Original Research

The importance of tolerance for failure and risk-taking among insurance firms in hyperinflationary Zimbabwe

Oliver Kapepa, Jurie van Vuuren
The Southern African Journal of Entrepreneurship and Small Business Management | Vol 11, No 1 | a142 | DOI: https://doi.org/10.4102/sajesbm.v11i1.142 | © 2019 Oliver Kapepa, Jurie van Vuuren | This work is licensed under Other
Submitted: 14 June 2017 | Published: 16 April 2019

About the author(s)

Oliver Kapepa, Department of Entrepreneurship, University of Pretoria, Pretoria, South Africa
Jurie van Vuuren, Department of Entrepreneurship, University of Pretoria, Pretoria, South Africa

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Background: At the dawn of the 21st century, Zimbabwe started moving towards dangerous levels of the infamous hyperinflation trajectory that made management of businesses a nightmare. Many businesses failed.

Aim: This study seeks to explore if entrepreneurship, and in particular the aspects of risk-taking and tolerance of failure, could have saved the few companies that survived the menace that ravaged the insurance industries among many other sectors of the economy.

Setting: The study looks at this particular entrepreneurial behaviour of risk-taking among insurance companies in Zimbabwe during the hyperinflationary environment that ravaged and defied economic logic and fundamentals. Savings were being eroded at a pace faster than anywhere in the world ever before, taking a toll on businesses as they struggled to survive.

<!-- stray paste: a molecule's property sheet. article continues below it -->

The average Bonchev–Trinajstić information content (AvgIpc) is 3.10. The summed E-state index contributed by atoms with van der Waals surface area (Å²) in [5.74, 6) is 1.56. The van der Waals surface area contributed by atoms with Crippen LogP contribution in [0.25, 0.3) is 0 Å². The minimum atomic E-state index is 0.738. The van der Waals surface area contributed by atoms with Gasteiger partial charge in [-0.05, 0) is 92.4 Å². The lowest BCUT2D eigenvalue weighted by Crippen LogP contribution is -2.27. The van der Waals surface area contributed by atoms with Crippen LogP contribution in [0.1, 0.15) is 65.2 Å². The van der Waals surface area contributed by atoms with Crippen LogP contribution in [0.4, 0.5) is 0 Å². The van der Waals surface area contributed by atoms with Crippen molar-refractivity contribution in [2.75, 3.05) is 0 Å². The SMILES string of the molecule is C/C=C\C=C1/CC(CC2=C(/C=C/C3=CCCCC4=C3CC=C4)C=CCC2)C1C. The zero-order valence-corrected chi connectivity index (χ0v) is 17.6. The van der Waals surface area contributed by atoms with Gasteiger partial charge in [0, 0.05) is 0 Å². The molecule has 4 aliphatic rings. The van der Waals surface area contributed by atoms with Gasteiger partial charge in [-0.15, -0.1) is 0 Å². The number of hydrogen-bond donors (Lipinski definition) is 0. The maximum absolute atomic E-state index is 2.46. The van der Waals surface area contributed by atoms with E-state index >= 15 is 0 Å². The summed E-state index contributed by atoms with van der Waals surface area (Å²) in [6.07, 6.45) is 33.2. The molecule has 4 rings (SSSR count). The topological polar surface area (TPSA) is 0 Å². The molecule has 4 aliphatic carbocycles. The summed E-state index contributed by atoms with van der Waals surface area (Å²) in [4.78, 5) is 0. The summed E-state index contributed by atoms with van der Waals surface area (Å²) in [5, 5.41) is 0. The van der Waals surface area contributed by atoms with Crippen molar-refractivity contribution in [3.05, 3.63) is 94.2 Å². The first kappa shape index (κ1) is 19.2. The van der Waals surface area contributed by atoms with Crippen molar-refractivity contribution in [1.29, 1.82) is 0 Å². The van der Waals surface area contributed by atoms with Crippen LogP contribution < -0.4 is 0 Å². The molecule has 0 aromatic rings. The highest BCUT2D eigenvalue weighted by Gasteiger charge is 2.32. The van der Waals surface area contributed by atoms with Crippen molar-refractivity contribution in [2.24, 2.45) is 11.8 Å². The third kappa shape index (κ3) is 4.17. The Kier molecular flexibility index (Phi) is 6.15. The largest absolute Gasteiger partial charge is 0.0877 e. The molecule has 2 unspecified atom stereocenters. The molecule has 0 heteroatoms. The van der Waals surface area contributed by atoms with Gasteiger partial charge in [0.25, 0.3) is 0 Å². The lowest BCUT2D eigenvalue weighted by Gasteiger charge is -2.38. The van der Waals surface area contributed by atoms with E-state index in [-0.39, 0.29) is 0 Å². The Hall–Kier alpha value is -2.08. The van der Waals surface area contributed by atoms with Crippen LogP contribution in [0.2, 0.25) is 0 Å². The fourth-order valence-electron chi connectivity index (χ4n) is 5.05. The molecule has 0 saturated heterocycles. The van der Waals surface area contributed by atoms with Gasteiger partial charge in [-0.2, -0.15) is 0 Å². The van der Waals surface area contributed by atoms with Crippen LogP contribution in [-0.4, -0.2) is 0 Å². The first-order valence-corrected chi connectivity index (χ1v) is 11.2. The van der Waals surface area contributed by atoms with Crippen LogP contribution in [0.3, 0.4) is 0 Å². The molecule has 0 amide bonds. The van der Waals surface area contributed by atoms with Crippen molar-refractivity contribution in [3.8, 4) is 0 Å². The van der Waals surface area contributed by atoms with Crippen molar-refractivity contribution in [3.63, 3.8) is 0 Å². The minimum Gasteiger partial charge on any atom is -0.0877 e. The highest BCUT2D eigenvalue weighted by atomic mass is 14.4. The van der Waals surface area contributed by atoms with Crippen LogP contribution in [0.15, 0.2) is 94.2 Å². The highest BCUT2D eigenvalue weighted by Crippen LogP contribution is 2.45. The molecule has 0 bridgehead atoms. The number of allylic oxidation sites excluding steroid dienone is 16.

Methods: Using a survey sample of insurance companies in Zimbabwe, a quantitative approach was adopted. Questionnaires were used to extract data from participants to establish the nature and extent of risk-taking, and in particular tolerance for failure during this period. Therefore, tolerance of failure in corporate entities is discussed in this article as a critical aspect of risk-taking that enhances entrepreneurial innovation and ultimate prospects of corporate prosperity among insurance companies. A measure is developed to gauge the extent of tolerance of failure from the perspective of employees in the insurance industry in Zimbabwe.

Results: The benefit of tolerance of failure or the lack thereof was measured on the dimension of profitability and growth. Results revealed that tolerance of failure is a necessary entrepreneurial virtue that encourages knowledge acquisition by both experimental and experiential learning – a risk element that also spurs entrepreneurial innovation and ultimately encourages both profitability and growth of the business entity, if well managed.

Conclusion: The study concluded that firms that tolerate failure are more likely to be entrepreneurially innovative and perform better than those that are risk-averse and do not tolerate failure.


Entrepreneurship; risk taking; tolarance of failure; insurance firms; entrepreneurial performance; Zimbabwe.


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